I was very relieved to find out that they do have a photographer lined up, however I will still take my camera making sure not to get in the way to get some shots at the reception: A photographer needs to have at least one backup camera, if not more just in case something happens. I know a photographer that dropped his camera in a water fountain. You really have to be on your toes because there is so much going on. Best article for wedding!
Patrick miguel Blan is giving you some great advice. The Canon 5D is a great camera I recently purchased the 7D also another great camera. Getting familiar with the camera is key. You can do lots of configurations with the camera. However, I don't think you will be proficient with it by just renting it over the weekend. Go to canon's Digital learning center site to learn and don't forget Youtube. You can't practice too much. You don't want to blow a wedding.
You may want to tag along with another photographer that is shooting prior the wedding you are doing. Borrow lenses has a wedding photographers essential package. Everything you will need is in that package minus the camera body. Hi Patrick ,the 5D mark ll is a great top of the line camera , although I don't own one I've used it several times,superb image quality and you look like a million buck. Another thing is editing software you probably will need Photoshop to edit the images or Adobe lightroom.
My wedding dilemma- I'm going to be photographing a friend's wedding later this year he's going to pay me for it. He wants to rent a Canon 5d mark II and mm lens. He's rented this before for a work event and loved the camera. The plan would that this would be the main camera for me to use and my Pentax as a backup. My obvious issue is that I'm not familiar and would only have an evening and morning to get used to it.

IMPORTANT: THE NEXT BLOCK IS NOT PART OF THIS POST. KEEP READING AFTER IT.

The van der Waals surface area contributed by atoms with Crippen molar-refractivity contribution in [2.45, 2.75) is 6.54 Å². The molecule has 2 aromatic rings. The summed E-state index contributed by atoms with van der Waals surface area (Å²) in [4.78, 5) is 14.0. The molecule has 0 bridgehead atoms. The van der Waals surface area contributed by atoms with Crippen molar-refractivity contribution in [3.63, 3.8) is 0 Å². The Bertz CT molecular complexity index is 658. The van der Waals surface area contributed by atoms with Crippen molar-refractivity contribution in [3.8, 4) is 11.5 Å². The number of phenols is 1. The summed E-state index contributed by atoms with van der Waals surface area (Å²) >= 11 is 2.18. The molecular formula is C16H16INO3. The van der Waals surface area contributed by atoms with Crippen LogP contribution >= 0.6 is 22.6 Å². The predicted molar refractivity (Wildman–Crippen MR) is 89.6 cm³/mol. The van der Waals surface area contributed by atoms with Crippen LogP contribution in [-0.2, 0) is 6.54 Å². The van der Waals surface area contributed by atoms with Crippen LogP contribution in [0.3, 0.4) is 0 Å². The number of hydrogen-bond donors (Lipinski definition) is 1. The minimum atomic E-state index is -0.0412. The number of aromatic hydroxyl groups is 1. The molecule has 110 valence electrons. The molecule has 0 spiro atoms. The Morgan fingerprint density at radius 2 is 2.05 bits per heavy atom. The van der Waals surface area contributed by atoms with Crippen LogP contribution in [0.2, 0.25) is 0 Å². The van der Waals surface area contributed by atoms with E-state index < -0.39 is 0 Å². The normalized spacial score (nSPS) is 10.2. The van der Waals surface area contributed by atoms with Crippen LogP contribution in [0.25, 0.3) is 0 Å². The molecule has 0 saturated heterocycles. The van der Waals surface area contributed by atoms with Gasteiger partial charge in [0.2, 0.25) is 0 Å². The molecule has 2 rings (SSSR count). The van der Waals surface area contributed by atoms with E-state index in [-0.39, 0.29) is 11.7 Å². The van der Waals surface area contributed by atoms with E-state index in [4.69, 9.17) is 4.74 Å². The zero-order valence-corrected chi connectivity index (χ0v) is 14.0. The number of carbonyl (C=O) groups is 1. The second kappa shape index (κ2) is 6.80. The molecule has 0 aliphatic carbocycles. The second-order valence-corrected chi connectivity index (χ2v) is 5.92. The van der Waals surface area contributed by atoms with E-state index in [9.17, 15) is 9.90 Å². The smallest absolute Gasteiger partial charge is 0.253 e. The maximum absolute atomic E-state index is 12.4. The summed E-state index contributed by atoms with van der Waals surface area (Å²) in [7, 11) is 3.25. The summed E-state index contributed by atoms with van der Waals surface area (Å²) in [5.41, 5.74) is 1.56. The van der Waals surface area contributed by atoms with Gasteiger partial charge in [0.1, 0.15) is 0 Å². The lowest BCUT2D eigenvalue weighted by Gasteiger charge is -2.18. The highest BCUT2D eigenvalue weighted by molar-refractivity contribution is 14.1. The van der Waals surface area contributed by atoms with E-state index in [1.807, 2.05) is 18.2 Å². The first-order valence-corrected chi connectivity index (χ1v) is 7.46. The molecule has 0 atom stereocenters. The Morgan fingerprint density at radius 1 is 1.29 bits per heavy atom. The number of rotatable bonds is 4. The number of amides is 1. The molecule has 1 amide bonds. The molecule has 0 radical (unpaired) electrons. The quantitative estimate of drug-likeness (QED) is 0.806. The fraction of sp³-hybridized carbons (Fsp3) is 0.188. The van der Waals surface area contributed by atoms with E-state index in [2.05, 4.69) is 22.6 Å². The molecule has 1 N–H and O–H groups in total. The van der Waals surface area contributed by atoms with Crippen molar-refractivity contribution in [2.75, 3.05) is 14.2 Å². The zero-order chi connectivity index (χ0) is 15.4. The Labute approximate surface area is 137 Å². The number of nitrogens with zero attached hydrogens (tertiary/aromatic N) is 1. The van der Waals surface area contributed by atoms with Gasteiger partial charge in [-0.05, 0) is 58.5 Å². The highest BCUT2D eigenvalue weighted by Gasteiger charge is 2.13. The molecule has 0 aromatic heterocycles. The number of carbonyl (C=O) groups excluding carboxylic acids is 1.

I'm very familiar with my camera, where settings etc are. I also have a few lenses. I have a Pentax K-7, Sigma 30mm f1. I've said to him straight out what I've mentioned above, think I'll have to say it's my camera or can't do it. I've shot just over 30 weddings now, and one thing that really helped me, was having another person with me.
Wedding Photography – 21 Tips for Amateur Wedding Photographers
In my case my wife to help with arranging people, and just talking to them. This would give me time to think about what I needed to do to get the shot set up. Wedding photography is very stressful when you are just starting out, because there are so many things you need to do, and it's all happening at a pretty fast pace. It does get easier and less stressful with every wedding you shoot. I've been a wedding photographer for the last 8 years and is not joke when you say turn your camera shutter sound off,this simple tip separates professionals from aficionados in every situation.
I switched to wedding photography from studio photography a few years ago and have a great success. A key wedding photography tip I thought was overlooked in this article was have a curious and empathetic eye. To be a good at wedding photography you need to be creative, have excellent technical photography skills, be quick on your feet and have an appreciation for human nature.
Bouncing the flash off a reflector is a quick way to get a softer light using on-camera flash when ceilings or walls aren't available or suitable. Creative have a free webinar covering post wedding photography activity. I won't be able to make it but it could be interesting, link: I have 2 weddings this summer my first ones and posted here already so it's not spam just in case anyone is thinking so. Pros and Cons on shot lists. But others say they are great. I do like them BUT This is where you take your comprehensive shot list downloadable from the internet and hand it to the bride and tell her to pick.